That afternoon I'd walked past the lake as boys soaped up. Guddu told me this is where he swam a yearly race around the islands.
Another supremely colourful aspect of India is its film industry.
From city kids to farmers, everybody loves the movies. Even in a shepherd's humble abode in a village a few hours from Udaipur, a huge poster of Bollywood star Ajay Devgan holds pride of place.
At Jaipur's salubrious Raj Mandir cinema we saw Moulin Rogue meet Bollywood in a film called Saawariya.
The highlight that brought everyone to tears of laughter came during a scene where our hero danced naked behind his towel in front of a window while singing about his newfound love.
The giant meringue-like cinema is designed in spectacular art deco style, with a facade of zigzags, curves and even stars.
The name, emblazed across the roof in large neon letters, also proclaims it to be "The Showplace of the Nation - Experience the Excellence".
Opened in 1976, its 1237 seats are divided into five different classes, each named after a different gemstone.
Indirect lighting that changes colours beneath Plaster of Paris mouldings comes on at interval, breaking up the typically three-hour long extravaganza.
There are four screenings daily and tickets can be purchased 30 minutes before each screening - but for blockbusters it's a good idea to buy even further ahead.
Jaipur, 270km southwest of Delhi, is the most frequently visited city in India after Agra. It is dubbed the Pink City in honour of the colour representing the Hindi god Shiva. Pink is also the Indian hue of welcome, and there's even a drink named after this city.
The Pink City cocktail apparently contains gin, lime juice, pineapple juice, rose syrup and sugar syrup.
The colours at the Amber fort about 11km north of Jaipur are more, well, amber. The palace and fort complex, perched on a steep mountainside, is widely regarded as the most beautiful on the subcontinent.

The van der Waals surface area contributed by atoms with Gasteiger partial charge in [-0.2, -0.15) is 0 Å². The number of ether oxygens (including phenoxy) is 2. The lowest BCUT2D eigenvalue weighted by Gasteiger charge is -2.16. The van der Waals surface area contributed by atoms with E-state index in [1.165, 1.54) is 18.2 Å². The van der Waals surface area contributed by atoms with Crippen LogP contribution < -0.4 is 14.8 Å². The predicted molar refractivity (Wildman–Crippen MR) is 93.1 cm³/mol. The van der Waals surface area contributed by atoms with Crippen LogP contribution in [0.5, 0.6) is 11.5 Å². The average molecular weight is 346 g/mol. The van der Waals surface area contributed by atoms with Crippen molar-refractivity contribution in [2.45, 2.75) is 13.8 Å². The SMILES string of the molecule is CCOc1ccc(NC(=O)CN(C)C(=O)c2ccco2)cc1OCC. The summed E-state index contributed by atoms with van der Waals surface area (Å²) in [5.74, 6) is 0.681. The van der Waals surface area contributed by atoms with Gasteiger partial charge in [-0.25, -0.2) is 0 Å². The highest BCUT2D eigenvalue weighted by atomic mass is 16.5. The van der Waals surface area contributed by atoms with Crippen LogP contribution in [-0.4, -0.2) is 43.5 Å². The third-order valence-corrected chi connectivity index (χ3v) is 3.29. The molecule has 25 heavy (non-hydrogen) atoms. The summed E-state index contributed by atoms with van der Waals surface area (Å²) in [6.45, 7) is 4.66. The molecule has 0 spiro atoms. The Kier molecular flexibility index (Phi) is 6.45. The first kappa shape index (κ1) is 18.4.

The Taj Mahal in Agra was recently named one of the modern seven wonders of the world. The Great Mogul Shah Jahan built this monument to eternal love for his favourite wife, Mumtaz Mahal, who died in 1631 at the age of 38 during the birth of her 14th child.
In the gardens you can sit on a bench and soak up the views and contrasting bright colours of the women's saris against the white of the marble.
Sunrise and sunset are the times of day most popular with visitors, with mostly Indians going at sunset, while more tourists tend to opt for sunrise.
Shah Jahan originally planned to build an identical black marble mausoleum for himself on the opposite bank of the Yamuna River. However, he was toppled by one of his sons, who imprisoned him in the nearby Red Fort from where he cast longing glances at his Taj Mahal.
And to help you remember these magnificent buildings, their hues and stories, you can always buy a snow dome.
Getting there: Cathay Pacific offer airfares with daily flight connections to Delhi via Hong Kong. Local carriers continue to Rajasthan.
Further information: See rajasthantourism.gov.in.